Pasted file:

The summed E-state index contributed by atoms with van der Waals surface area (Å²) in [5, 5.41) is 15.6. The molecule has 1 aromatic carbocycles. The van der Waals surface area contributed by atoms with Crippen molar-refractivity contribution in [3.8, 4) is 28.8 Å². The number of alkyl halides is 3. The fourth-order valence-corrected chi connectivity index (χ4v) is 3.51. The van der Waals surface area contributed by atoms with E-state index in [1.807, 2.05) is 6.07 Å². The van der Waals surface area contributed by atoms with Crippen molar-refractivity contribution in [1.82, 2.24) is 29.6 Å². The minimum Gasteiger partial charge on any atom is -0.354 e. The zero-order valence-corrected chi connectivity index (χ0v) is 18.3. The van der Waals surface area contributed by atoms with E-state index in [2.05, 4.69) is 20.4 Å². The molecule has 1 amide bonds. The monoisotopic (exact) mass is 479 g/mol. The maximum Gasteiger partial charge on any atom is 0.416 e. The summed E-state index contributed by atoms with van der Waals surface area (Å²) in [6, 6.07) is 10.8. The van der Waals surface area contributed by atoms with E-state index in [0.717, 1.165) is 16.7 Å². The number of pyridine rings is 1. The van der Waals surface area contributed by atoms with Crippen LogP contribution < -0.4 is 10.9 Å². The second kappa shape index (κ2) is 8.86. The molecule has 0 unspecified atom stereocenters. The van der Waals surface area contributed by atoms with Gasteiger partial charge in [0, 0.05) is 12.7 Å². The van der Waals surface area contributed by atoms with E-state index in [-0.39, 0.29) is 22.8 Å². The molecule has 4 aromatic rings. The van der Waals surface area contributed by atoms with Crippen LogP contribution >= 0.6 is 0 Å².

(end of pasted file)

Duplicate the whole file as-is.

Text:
The summed E-state index contributed by atoms with van der Waals surface area (Å²) in [5, 5.41) is 15.6. The molecule has 1 aromatic carbocycles. The van der Waals surface area contributed by atoms with Crippen molar-refractivity contribution in [3.8, 4) is 28.8 Å². The number of alkyl halides is 3. The fourth-order valence-corrected chi connectivity index (χ4v) is 3.51. The van der Waals surface area contributed by atoms with E-state index in [1.807, 2.05) is 6.07 Å². The van der Waals surface area contributed by atoms with Crippen molar-refractivity contribution in [1.82, 2.24) is 29.6 Å². The minimum Gasteiger partial charge on any atom is -0.354 e. The zero-order valence-corrected chi connectivity index (χ0v) is 18.3. The van der Waals surface area contributed by atoms with E-state index in [2.05, 4.69) is 20.4 Å². The molecule has 1 amide bonds. The monoisotopic (exact) mass is 479 g/mol. The maximum Gasteiger partial charge on any atom is 0.416 e. The summed E-state index contributed by atoms with van der Waals surface area (Å²) in [6, 6.07) is 10.8. The van der Waals surface area contributed by atoms with E-state index in [0.717, 1.165) is 16.7 Å². The number of pyridine rings is 1. The van der Waals surface area contributed by atoms with Crippen LogP contribution < -0.4 is 10.9 Å². The second kappa shape index (κ2) is 8.86. The molecule has 0 unspecified atom stereocenters. The van der Waals surface area contributed by atoms with Gasteiger partial charge in [0, 0.05) is 12.7 Å². The van der Waals surface area contributed by atoms with E-state index in [-0.39, 0.29) is 22.8 Å². The molecule has 4 aromatic rings. The van der Waals surface area contributed by atoms with Crippen LogP contribution >= 0.6 is 0 Å².